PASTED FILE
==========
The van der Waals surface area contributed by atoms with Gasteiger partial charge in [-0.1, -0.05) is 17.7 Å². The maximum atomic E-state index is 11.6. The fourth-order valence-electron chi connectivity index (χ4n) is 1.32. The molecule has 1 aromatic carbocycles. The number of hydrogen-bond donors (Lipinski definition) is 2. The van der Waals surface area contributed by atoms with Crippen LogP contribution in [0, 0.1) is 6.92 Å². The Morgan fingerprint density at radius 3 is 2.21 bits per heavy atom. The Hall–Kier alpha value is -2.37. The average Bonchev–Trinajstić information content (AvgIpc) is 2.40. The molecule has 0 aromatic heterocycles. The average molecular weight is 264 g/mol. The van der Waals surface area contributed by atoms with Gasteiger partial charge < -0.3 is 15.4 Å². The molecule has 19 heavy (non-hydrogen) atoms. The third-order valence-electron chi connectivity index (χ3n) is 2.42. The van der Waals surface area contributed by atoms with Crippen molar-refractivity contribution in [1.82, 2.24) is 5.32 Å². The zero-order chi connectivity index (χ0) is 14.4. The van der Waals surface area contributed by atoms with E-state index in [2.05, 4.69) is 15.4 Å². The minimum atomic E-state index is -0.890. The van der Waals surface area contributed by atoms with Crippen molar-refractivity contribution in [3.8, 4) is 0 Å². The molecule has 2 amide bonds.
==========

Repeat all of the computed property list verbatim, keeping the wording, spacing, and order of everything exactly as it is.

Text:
The van der Waals surface area contributed by atoms with Gasteiger partial charge in [-0.1, -0.05) is 17.7 Å². The maximum atomic E-state index is 11.6. The fourth-order valence-electron chi connectivity index (χ4n) is 1.32. The molecule has 1 aromatic carbocycles. The number of hydrogen-bond donors (Lipinski definition) is 2. The van der Waals surface area contributed by atoms with Crippen LogP contribution in [0, 0.1) is 6.92 Å². The Morgan fingerprint density at radius 3 is 2.21 bits per heavy atom. The Hall–Kier alpha value is -2.37. The average Bonchev–Trinajstić information content (AvgIpc) is 2.40. The molecule has 0 aromatic heterocycles. The average molecular weight is 264 g/mol. The van der Waals surface area contributed by atoms with Gasteiger partial charge < -0.3 is 15.4 Å². The molecule has 19 heavy (non-hydrogen) atoms. The third-order valence-electron chi connectivity index (χ3n) is 2.42. The van der Waals surface area contributed by atoms with Crippen molar-refractivity contribution in [1.82, 2.24) is 5.32 Å². The zero-order chi connectivity index (χ0) is 14.4. The van der Waals surface area contributed by atoms with E-state index in [2.05, 4.69) is 15.4 Å². The minimum atomic E-state index is -0.890. The van der Waals surface area contributed by atoms with Crippen molar-refractivity contribution in [3.8, 4) is 0 Å². The molecule has 2 amide bonds.